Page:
About 10 years ago, “geo” and “local” were two very distinct product verticals in most Internet companies. This was in part because what we now think of as local arose out of a Yellow Pages market, while the mapping use case arose from more enterprise, maps-and-navigation origins.
At the time, most Internet businesses were keen to perpetuate extant geo-local user experiences, rather than seeing them as crude, if profitable, interim steps to something better. Nowhere was this more evident than at my former employer, Yahoo: as late as 2006, investment cases were still being pitched for either maps or local; the bulk of Yahoo’s geo engineering team resided in an entirely different country; and the mobile group had its own building with few, if any, connections to the rest of the company.
Today, entrepreneurs and execs know that local, geo, and mobile are not distinct product groups and technology stacks, but rather essential components of a unified toolset that better connects people with the world around them.
Nothing better reflects the diversity of this geo toolkit than the products on display at the recent Where 2.0 conference. The three-day event embraced the full spectrum of all things spatial: coding, licensing, marketing, daily deals, 3D visualization, and a bit of mapping thrown in for the traditionalists in the audience.
In this context I gave a short presentation on “Big Data, Big Local.” I’ve embedded the slides below. Although I anticipate receiving an award for including Borat, Homer Simpson, Bender, Winston Churchill, porn shops, kittens, surfing, and unicorns coherently in a single presentation on geo — the deck does not stand well on its own. Go figure.
I wanted therefore to provide a brief overview here, and perhaps tackle it more fully in subsequent posts. This is not intended to be a detailed argument, simply an accompanying narrative to the deck.
The general tenor of the discussion focuses upon how we have traditionally employed coordinates as the final word in how we position things and people in the physical world. The problem with this approach is that a coordinate pair lacks context — they are regular and orderly, which is great for machines, but are entirely ambiguous when used to represent more conceptual places like states, cities, stores and neighborhoods. That’s not so good for people. In fact, a single coordinate pair can be used to represent all these places, and their different associations, concurrently.
Social location has moved us toward a new form of positioning: by business or points of interest (POI). These geo-referenced entities exist across the world in an irregular and poorly typed graph, but they are rich with context. People exist and events happen at places, not coordinates — social location applications “snap” us to these nodes, and their context becomes ours.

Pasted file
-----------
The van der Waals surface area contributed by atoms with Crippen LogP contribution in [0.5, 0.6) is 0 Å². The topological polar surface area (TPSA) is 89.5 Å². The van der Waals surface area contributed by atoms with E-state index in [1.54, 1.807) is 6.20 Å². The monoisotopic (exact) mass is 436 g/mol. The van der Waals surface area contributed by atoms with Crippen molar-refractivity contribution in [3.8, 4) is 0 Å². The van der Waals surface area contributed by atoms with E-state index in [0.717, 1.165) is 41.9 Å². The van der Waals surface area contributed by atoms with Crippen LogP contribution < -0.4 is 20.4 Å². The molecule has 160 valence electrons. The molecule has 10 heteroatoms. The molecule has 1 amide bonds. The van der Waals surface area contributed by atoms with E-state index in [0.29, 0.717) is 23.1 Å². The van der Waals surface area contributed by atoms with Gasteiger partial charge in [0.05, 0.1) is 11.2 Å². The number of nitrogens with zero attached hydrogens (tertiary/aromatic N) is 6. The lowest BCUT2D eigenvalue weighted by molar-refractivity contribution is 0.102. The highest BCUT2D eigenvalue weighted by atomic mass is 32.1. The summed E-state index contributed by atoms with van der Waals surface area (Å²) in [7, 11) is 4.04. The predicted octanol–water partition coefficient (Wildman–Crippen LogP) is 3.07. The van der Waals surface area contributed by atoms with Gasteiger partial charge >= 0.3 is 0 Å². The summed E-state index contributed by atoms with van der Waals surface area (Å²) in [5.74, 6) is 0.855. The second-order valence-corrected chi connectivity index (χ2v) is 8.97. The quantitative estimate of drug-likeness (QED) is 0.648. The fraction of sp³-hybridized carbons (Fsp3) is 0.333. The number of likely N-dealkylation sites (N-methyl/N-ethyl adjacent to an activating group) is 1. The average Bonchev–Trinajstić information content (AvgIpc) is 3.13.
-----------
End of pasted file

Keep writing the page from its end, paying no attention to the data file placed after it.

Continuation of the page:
We are stretching the traditional use of business listings beyond their limits. Looking back, however, you can see how they’ve been continuously extended to fit new models of bringing consumers and businesses closer together. You’ll soon see listings data act as hooks in the mobile payments space, and they will become increasingly pivotal in creating rich topological graphs among people, brands, and physical places.
We can do great things with business listings and POI as geo-commercial beacons, but they come with their own problems, two of which I cover in the deck. The first is a more pedestrian example of name canonicalization: stores in the same retail / restaurant chain are represented today in too many forms. The evidence presented by variants on “Subway Sandwiches” in slide 12 (below) would suggest that current data providers expend comparatively little effort normalizing this content. The problem may exist because this information is currently intended to serve an extant, limited use case — make the name discoverable using free text search and present to users — rather than drive new, data-driven markets.
The second, more important issue is that we are faced on the Internet with a multitude of electronic incarnations of one physical entity. While intended to enhance discoverability across properties, the current situation effects a near-complete inability to understand how users engage electronically with a physical place outside a single caisson such as Facebook, Twitter, or Yelp. This need is increasingly important, because URLs are now often employed as surrogates for a place — they can be resolved to machine-readable attributes and in fact act exactly like nodes in a graph of linked data.
This is a problem that requires solving, and we are tackling it at Factual. I include some topical commentaries from Chris Dixon and Albert Wenger as artillery support in slide 18:
So the problem is that we are collectively going to need this normalization, very soon. I conclude noting that Factual’s duty does not end with the creation of tab-delineated files. Instead, we are looking to create data-centric platforms that instill order on an increasingly chaotic Internet, and ensure that the result is meeting the future business needs of our contemporaries in the local space.